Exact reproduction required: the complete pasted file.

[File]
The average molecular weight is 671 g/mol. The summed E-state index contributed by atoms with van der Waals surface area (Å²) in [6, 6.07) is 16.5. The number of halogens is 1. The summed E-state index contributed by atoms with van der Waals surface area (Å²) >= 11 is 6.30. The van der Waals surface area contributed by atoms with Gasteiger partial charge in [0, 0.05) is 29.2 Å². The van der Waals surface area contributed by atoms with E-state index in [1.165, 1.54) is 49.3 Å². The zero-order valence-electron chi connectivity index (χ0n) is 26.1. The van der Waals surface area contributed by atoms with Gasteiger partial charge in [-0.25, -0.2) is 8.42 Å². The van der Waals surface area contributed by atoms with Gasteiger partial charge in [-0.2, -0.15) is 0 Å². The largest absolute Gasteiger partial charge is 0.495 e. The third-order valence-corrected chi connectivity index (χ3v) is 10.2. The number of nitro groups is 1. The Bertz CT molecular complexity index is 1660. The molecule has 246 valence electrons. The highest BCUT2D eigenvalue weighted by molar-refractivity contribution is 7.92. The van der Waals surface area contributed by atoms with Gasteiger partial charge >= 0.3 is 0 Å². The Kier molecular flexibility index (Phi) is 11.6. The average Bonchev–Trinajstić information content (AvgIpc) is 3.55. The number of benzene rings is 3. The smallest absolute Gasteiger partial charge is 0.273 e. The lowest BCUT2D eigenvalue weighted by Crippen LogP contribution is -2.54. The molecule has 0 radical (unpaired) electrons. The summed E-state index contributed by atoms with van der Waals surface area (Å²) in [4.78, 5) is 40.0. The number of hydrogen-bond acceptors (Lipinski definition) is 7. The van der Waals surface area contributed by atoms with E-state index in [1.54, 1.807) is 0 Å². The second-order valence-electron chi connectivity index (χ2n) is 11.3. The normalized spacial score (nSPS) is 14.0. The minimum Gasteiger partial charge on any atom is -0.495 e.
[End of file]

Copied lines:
The average molecular weight is 671 g/mol. The summed E-state index contributed by atoms with van der Waals surface area (Å²) in [6, 6.07) is 16.5. The number of halogens is 1. The summed E-state index contributed by atoms with van der Waals surface area (Å²) >= 11 is 6.30. The van der Waals surface area contributed by atoms with Gasteiger partial charge in [0, 0.05) is 29.2 Å². The van der Waals surface area contributed by atoms with E-state index in [1.165, 1.54) is 49.3 Å². The zero-order valence-electron chi connectivity index (χ0n) is 26.1. The van der Waals surface area contributed by atoms with Gasteiger partial charge in [-0.25, -0.2) is 8.42 Å². The van der Waals surface area contributed by atoms with Gasteiger partial charge in [-0.2, -0.15) is 0 Å². The largest absolute Gasteiger partial charge is 0.495 e. The third-order valence-corrected chi connectivity index (χ3v) is 10.2. The number of nitro groups is 1. The Bertz CT molecular complexity index is 1660. The molecule has 246 valence electrons. The highest BCUT2D eigenvalue weighted by molar-refractivity contribution is 7.92. The van der Waals surface area contributed by atoms with Gasteiger partial charge >= 0.3 is 0 Å². The Kier molecular flexibility index (Phi) is 11.6. The average Bonchev–Trinajstić information content (AvgIpc) is 3.55. The number of benzene rings is 3. The smallest absolute Gasteiger partial charge is 0.273 e. The lowest BCUT2D eigenvalue weighted by Crippen LogP contribution is -2.54. The molecule has 0 radical (unpaired) electrons. The summed E-state index contributed by atoms with van der Waals surface area (Å²) in [4.78, 5) is 40.0. The number of hydrogen-bond acceptors (Lipinski definition) is 7. The van der Waals surface area contributed by atoms with E-state index in [1.54, 1.807) is 0 Å². The second-order valence-electron chi connectivity index (χ2n) is 11.3. The normalized spacial score (nSPS) is 14.0. The minimum Gasteiger partial charge on any atom is -0.495 e.